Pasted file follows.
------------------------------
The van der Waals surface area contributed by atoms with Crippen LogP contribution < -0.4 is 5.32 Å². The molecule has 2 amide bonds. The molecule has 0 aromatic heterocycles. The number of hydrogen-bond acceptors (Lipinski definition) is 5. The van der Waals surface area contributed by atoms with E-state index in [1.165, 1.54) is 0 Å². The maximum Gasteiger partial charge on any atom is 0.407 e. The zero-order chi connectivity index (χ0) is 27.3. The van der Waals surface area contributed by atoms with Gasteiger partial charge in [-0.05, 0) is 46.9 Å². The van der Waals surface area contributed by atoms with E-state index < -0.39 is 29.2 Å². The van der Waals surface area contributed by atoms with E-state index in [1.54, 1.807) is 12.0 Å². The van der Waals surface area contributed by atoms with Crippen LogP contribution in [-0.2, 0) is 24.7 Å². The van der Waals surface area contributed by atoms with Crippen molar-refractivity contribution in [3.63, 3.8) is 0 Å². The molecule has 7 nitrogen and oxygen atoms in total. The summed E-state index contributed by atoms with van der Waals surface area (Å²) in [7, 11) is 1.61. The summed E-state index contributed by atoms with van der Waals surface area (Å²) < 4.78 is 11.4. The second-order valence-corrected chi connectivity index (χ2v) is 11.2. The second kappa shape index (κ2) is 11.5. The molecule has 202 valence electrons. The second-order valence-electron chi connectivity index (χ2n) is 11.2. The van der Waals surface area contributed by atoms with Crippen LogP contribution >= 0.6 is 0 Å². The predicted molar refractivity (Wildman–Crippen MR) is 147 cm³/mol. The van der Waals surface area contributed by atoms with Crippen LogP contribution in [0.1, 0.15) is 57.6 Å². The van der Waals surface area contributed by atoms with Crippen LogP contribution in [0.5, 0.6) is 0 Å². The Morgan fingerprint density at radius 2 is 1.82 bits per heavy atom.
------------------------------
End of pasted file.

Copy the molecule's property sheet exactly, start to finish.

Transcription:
The van der Waals surface area contributed by atoms with Crippen LogP contribution < -0.4 is 5.32 Å². The molecule has 2 amide bonds. The molecule has 0 aromatic heterocycles. The number of hydrogen-bond acceptors (Lipinski definition) is 5. The van der Waals surface area contributed by atoms with E-state index in [1.165, 1.54) is 0 Å². The maximum Gasteiger partial charge on any atom is 0.407 e. The zero-order chi connectivity index (χ0) is 27.3. The van der Waals surface area contributed by atoms with Gasteiger partial charge in [-0.05, 0) is 46.9 Å². The van der Waals surface area contributed by atoms with E-state index < -0.39 is 29.2 Å². The van der Waals surface area contributed by atoms with E-state index in [1.54, 1.807) is 12.0 Å². The van der Waals surface area contributed by atoms with Crippen LogP contribution in [-0.2, 0) is 24.7 Å². The van der Waals surface area contributed by atoms with Crippen molar-refractivity contribution in [3.63, 3.8) is 0 Å². The molecule has 7 nitrogen and oxygen atoms in total. The summed E-state index contributed by atoms with van der Waals surface area (Å²) in [7, 11) is 1.61. The summed E-state index contributed by atoms with van der Waals surface area (Å²) < 4.78 is 11.4. The second-order valence-corrected chi connectivity index (χ2v) is 11.2. The second kappa shape index (κ2) is 11.5. The molecule has 202 valence electrons. The second-order valence-electron chi connectivity index (χ2n) is 11.2. The van der Waals surface area contributed by atoms with Crippen LogP contribution >= 0.6 is 0 Å². The predicted molar refractivity (Wildman–Crippen MR) is 147 cm³/mol. The van der Waals surface area contributed by atoms with Crippen LogP contribution in [0.1, 0.15) is 57.6 Å². The van der Waals surface area contributed by atoms with Crippen LogP contribution in [0.5, 0.6) is 0 Å². The Morgan fingerprint density at radius 2 is 1.82 bits per heavy atom.